On FICO Scores and Building, Repairing and Maximizing Credit scores

Credit scores are designed to measure default risk.  Understanding how the lending industry determines creditworthiness can accelerate building, rebuilding or maximizing borrowing ability and financial stability.

A credit report details residence, credit and payment activity for the previous seven to ten years.  A FICO (Fair Isaac Corporation) score is a mathematical measurement of the likelihood of debt repayment.  FICO (or ‘Beacon’) scores vary based on data from three main credit bureaus, Experian, Equifax, and TransUnion, depending on how each bureau analyzes data.

Higher scores indicate lower credit risk.  Mortgage scores are between 300 and 850, but most FICO bankcard and auto scores are between 250 and 900.   Generally, those with high FICO scores consistently pay bills on time, keep balances low on credit cards and other accounts and apply for new credit only as needed.

Collateral, Capital, Capacity and Character measure credit risk and determine credit scores;

1. Collateral:  The value of an asset which lenders can repossess in lieu of payment.

2. Capital:  Accessible financial wealth to repay debt including checking, savings accounts and equity in relatively liquid, 'sellable', available assets.

3. Capacity:  Ability to repay measured by income, banking and employment history.  Rising income and steady employment is better than higher debt and uneven work and earning histories.

4. Character:  A credit score and report review to predict trustworthiness.  Have both a savings account and pay bills with a checking account.  Have credit accounts and manage them responsibly.

FICO doesn't disclose exact credit score calculation formulas, but does disclose the following weightings:

1. Payment History = 35%;  Responsibly managing financial accounts and timely payments leads to higher scores.  Consumers without credit cards, checking and saving accounts tend to appear to be higher risk to lenders than those who've maintained assets, managed debt and dealt with the financial industry responsibly over time.  Making payments on time has the greatest effect on improving scores.  The longer bills are paid on time over time, the better the score.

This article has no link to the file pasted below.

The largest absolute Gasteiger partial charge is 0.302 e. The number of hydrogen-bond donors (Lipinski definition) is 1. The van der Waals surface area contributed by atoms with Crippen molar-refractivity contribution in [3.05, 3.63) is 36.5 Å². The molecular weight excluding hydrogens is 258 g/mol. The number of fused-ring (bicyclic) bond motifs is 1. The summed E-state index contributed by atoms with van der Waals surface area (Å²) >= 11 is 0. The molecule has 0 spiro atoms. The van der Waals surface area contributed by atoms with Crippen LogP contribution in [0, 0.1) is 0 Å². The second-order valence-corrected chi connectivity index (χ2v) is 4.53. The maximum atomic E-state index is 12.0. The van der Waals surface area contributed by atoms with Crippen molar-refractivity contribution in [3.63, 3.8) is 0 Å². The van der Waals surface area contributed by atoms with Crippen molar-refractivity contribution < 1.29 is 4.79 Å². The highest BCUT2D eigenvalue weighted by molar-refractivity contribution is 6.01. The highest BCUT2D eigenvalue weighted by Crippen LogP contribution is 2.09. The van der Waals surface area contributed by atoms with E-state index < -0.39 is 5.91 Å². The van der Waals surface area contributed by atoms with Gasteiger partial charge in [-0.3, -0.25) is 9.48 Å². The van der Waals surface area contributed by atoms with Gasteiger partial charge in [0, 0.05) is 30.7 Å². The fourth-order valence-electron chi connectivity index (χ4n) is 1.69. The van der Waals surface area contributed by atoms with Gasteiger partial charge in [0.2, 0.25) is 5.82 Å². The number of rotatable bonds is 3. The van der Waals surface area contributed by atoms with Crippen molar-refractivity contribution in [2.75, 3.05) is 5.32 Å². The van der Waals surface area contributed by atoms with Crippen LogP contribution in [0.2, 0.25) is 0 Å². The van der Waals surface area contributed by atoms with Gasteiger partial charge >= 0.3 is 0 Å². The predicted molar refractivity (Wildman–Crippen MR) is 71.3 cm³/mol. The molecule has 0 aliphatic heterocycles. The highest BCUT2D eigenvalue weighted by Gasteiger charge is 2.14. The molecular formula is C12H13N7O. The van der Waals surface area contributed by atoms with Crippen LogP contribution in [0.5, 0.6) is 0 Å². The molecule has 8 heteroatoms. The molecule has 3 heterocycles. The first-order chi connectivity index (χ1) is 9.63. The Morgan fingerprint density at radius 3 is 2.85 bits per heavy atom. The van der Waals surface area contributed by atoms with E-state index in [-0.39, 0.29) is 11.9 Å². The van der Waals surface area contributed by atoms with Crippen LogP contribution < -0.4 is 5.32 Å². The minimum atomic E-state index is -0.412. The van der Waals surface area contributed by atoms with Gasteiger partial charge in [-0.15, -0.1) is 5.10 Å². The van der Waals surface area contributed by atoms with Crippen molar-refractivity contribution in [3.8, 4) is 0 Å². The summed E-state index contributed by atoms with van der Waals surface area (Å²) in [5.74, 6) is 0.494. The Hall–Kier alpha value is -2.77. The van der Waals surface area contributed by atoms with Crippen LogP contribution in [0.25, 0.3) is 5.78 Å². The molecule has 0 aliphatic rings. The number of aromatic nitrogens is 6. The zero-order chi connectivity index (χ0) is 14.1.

Delinquent payments negatively impact scores.  The presence of bankruptcy, liens, judgments, settlements, charge offs, repossessions, foreclosures and late payments harm scores.  

The impact of past problems fades as time passes and more recent better payment patterns appear, the higher scores should rise.  Paid off collection accounts usually stay on a report for seven years, but older problems count less than recent issues.  

Working with a retailer or business who may provide credit on a purchase regardless of credit standing can help.  Consider a secured credit card or a secured loan to repair damaged credit.  Most financial institutions will provide a credit card or a loan in exchange for a sum of money deposited with them until the loan is paid in full.  

2. Debt Burden = 30%;  A measure of a number of financial metrics; Debt to limit ratio, number of accounts with balances, amount owed across different types of accounts and amounts paid down on loans.  High outstanding debt relative to available credit can affect a report and score.

Rebuilding or increasing the ability to finance or refinance purchases with lower interest rates and payments begins with checking the data used to calculate reports.  Confirm amounts owed, interest rates charged and check for errors.  If a credit report correctly shows missed payments, get and stay current.  As long as a report is ordered from a credit agency or authorized organization, requesting credit reports won't affect scores.  Credit agencies are required to provide credit history information correctly, completely and confidentially.  Reports can be obtained without expense www.annualcreditreport.com.   Free credit reports can be reviewed three times per year if requests are alternated between www.transunion.com, www.equifax.com and www.experian.com